Previous studies in the general population suggest that both green tea and coffee can contribute to health benefits, preventing chronic diseases, and even reducing mortality risks. However, limited evidence is currently available regarding the consumption of these beverages on patients with type 2 diabetes mellitus. There is significant potential for reduced all-cause mortality associated with drinking both coffee and green tea in patients with type 2 diabetes, per results of a recent study published in BMJ Open Diabetes Research & Care.
Coffee, Green Tea Consumption in Cohort
Led by Masanori Iwase, MD, PhD, of Kyushu University, a team of researchers investigated a cohort of nearly 5,000 patients with type 2 diabetes (mean age of 66 years) for approximately 5 years. For the multi-center prospective study data were gathered from the Fukuoka Diabetes Registry while the consumption of green tea and coffee was assessed using a self-administered dietary questionnaire. The researcher’s main study outcome was all-cause mortality rate in the cohort. During the 5.3 years of follow-up, 309 participants died; the main causes of death were cancer (occurring in 114 patients) and cardiovascular disease (occurring in 76 patients).
Decreased All-Cause Mortality
The study’s results revealed that there was no significant association between cancer incidence and green tea or coffee consumption, however, they did find a dose-response relationship for both beverages in terms of all-cause mortality.
Drinking one cup of green tea every day was associated with a decrease of 15% in mortality risk compared with the rate in those who did not drink green tea. Meanwhile, consuming two to three cups daily was associated with a 27% reduction and four or more cup resulted in a 40% drop in risk. In coffee-drinking participants, one cup consumed daily was associated with a 12% lower mortality risk and two or more cups were linked to a 41% reduction in risk, compared to the risk in those who drank no coffee.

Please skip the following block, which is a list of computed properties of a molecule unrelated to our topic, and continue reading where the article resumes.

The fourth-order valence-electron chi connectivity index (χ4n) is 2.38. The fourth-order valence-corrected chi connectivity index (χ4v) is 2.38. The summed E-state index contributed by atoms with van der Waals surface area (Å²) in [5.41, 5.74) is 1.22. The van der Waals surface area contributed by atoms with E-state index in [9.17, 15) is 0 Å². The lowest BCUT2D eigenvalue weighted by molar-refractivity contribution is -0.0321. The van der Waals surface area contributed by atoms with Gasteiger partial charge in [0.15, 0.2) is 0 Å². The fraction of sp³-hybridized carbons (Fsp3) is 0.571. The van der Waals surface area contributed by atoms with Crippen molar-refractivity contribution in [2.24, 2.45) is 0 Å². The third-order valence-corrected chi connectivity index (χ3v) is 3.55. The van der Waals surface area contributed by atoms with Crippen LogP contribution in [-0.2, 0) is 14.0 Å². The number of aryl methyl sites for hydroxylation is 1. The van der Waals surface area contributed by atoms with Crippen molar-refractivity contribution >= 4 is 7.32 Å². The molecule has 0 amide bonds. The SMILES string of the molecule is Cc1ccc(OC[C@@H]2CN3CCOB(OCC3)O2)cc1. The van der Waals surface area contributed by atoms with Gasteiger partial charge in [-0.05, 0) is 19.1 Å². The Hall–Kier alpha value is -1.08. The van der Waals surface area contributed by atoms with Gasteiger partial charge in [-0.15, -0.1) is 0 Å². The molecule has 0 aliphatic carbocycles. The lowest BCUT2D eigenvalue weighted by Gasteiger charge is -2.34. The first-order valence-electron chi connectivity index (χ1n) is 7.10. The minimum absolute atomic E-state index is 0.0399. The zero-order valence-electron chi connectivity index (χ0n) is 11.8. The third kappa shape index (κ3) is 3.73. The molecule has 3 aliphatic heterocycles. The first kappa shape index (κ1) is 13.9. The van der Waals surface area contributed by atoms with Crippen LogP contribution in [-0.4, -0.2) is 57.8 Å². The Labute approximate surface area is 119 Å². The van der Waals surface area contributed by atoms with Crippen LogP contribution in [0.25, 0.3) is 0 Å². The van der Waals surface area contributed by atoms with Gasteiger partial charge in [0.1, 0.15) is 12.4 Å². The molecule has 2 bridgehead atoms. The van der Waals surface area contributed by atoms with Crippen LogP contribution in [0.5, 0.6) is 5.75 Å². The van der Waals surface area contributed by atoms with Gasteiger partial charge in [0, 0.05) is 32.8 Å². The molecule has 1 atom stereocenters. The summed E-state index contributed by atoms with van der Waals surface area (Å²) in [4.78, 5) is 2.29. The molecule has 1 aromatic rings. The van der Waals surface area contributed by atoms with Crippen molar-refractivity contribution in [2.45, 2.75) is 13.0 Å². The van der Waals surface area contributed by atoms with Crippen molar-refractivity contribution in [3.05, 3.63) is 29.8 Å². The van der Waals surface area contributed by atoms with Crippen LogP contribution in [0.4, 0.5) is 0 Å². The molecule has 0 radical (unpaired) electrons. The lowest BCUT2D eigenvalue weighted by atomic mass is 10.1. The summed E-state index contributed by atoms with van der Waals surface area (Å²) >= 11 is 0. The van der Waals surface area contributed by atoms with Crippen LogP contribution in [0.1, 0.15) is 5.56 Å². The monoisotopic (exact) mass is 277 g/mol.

The lowest all-cause mortality was reported in participants who drank both beverages on a daily basis. A 51% reduction in risk was noted for those who drank two to three cups of green tea and the equivalent amount of coffee. A 58% reduction in all-cause mortality was reported in those who drank four or more cups of green tea and one cup of coffee every day. Finally, the lowest all-cause mortality risk was found in participants who consumed four or more cups of green tea along along with two or more cups of coffee per day.
“In conclusion, this prospective cohort study demonstrated that greater consumption of green tea and coffee was significantly associated with reduced all-cause mortality: the effects may be additive,” the study authors wrote. “Our results suggest that consuming green tea and coffee may have beneficial effects on the longevity of Japanese people with type 2 diabetes.”
Limitations and Underlying Mechanisms
Potential confounding factors that may have affected the study’s results included sleep duration, diabetic complications, lifestyle, physical activity, laboratory data, and medications. Another limitation of the study was that it did not include information on education and socioeconomic status – both of which have an effect on mortality. Furthermore, no distinction was defined between caffeinated or decaffeinated coffee, although decaf is rarely consumed in Japan.
This was the first study to evaluate the joint effects of coffee and green tea consumption on all-cause mortality in patients with type 2 diabetes. As such, the mechanisms underlying this association remain to be understood. Researchers believe that the most prevalent beneficial substances in green tea – phenolic compounds, theanine, caffeine, and epigallocatechin gallate – and their antioxidant, anti-inflammatory, and anti-mutagenic properties may be partially responsible. In addition, coffee also contains phenolic compounds, caffeine, and other bioactive components which may have favorable health effects, such as chlorogenic acid with its antioxidant and anti-inflammatory effects. However, coffee has also been associated with increased blood pressure, heightened heart attack risk, and other adverse health effects.
The latest trial results need to be verified in a larger, global population study to ascertain whether they are generalizable to a broader pool of patients. However, at this time it appears that the consumption of both coffee and green tea can greatly benefit patients suffering from type 2 diabetes, significantly reducing all-cause mortality, and may be considered as an adjunctive therapeutic recommendation in cases which do not preclude their consumption.